Category: Iraq

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John Pilger: Academia is silent on imperialism, as German universities were during the rise of the Nazis

Pilger The other day, I attended a conference at the University of Sussex on the "new imperialism". What was extraordinary was that it took place at all. Julian Saurin, who teaches in the school of African and Asian studies at Sussex, said that, in ten years, he had never known an open discussion on imperialism. Read more…

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Russell Mokhiber: Stop the Torture Trade

Mokhiber and Robert Weissman Torture predates the development of the corporation. But corporations are entangled in the modern-day commerce in devices of torture. In a new report, Amnesty International shines a spotlight on the makers of law enforcement equipment and how their devices are used by torturers around the world (including in the United States). Read more…

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Vijay Prashad: The Problem of the Twenty-First Century is the Problem of the ColorBlind

[Adapted from Dean Shirley Newman’s Lecture Series (Facing Up to History: Racism’s Pasts and Presence) at the University of Michigan, 22 March 2001] A few years ago I had the fortune of spending a morning debating Dinesh D’Souza on the question of affirmative action. It was in Chicago at the South Asian Students’ Association annual Read more…

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Mike Gould: Pax Americana

Pax Americana   By Mike Gould, a communication consultant based in the Netherlands   We live in a time of simplistic polarized views, whereas global politics may never have been more complex. Of particular difficulty for the West since the end of the Cold War has been the transition from a bipolar to a unipolar Read more…

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Norman Solomon: OBSTINATE MEMORY AND PURSUIT OF THE PRESENT

Norman Solomon Henry Kissinger usually has an easy time defending the  indefensible on national television. But he faced some pointed questions  during a recent interview with the PBS "NewsHour" about the U.S. role in  bringing a military dictatorship to Chile. When his comments aired on Feb.  20, the famous American diplomat made a chilling spectacle Read more…

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David Edwards: BIG BROTHER’S BAD INFLUENCE

  December 2001 will see London hosting the first conference exploring the extent to which radical writing tends to incorporate, and be corrupted by, mainstream prejudices, emphases and ethical presumptions. The first subject under discussion will be the way that radical, like mainstream, writers are expected to ‘hang’ their articles on a ‘hook’: articles have Read more…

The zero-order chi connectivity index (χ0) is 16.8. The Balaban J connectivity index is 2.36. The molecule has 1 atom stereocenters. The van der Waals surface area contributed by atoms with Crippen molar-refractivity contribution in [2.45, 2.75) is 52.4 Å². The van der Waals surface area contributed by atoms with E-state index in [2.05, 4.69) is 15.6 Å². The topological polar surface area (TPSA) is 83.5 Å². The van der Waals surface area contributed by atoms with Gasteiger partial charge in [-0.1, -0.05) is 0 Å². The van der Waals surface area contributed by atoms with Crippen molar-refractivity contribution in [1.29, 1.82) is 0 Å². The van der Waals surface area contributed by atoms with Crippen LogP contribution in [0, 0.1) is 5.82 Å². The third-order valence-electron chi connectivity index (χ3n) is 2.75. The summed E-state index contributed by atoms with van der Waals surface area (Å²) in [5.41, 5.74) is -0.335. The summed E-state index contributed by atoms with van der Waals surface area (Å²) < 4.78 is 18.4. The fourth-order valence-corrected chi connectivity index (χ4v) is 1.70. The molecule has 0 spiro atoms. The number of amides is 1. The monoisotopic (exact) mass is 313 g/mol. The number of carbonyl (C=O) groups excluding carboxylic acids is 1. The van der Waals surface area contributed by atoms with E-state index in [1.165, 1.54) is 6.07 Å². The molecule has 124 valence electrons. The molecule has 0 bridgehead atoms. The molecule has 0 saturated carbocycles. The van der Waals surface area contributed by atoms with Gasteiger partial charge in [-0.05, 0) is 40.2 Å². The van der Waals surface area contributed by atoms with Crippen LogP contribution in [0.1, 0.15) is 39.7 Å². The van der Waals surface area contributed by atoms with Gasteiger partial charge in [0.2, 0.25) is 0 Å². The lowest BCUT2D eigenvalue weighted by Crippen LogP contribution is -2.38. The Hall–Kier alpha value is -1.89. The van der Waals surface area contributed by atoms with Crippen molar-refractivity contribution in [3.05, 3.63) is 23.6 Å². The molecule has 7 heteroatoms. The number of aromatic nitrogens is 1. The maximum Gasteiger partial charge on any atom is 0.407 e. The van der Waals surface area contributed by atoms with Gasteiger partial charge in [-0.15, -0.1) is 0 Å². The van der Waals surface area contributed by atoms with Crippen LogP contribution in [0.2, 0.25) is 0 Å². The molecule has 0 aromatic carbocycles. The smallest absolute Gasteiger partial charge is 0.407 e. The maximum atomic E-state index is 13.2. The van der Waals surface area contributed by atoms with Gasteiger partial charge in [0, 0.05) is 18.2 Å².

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Tariq Ali: New Labour, New Bombs

Tariq Ali As the future ripens in the past, so the past rots in the present. American leaders have long been used to treating the cracked British vase as a pisspot, but Attlee and Wilson, while dutifully kissing ass in the White House, did, at least, attempt to restrict and restrain the United States, albeit Read more…

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Robert Naiman: The Economic and Social Toll of U.S. Policy Towards Iraq

Robert Naiman Ten years after the United States and its allies imposed economic sanctions following Iraq’s invasion of Kuwait, the embargo rremains largely in place. Theembargo continues to exact a heavy toll on Iraqi society, even after the passage of United Nations Security Council Resolution 986 ("Oil for Food,") that allows Iraq to export oil Read more…

Guest Author: The PanAm 103 Verdict

William Blum The papers are filled with pictures of happy relatives of the victims of the 1988 bombing of PanAm 103. A Libyan, Abdelbaset Ali Mohmed al Megrahi, was just found guilty of the bombing by a Scottish court in the Hague, his co-defendant, Al Amin Khalifa Fhimah, being acquitted. At long last there’s going Read more…

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Robert Jensen: Inauguration 2001: A Citizens’ Oath of Office

Robert Jensen On Inauguration Day 2001, standing on the steps of the State Capitol just a  few blocks from the governor’s mansion that George W. Bush recently had  vacated, about 1,000 Austin residents raised their hands as I administered  a Citizens’ Oath of Office: "I do solemnly pledge that I will faithfully execute the office Read more…

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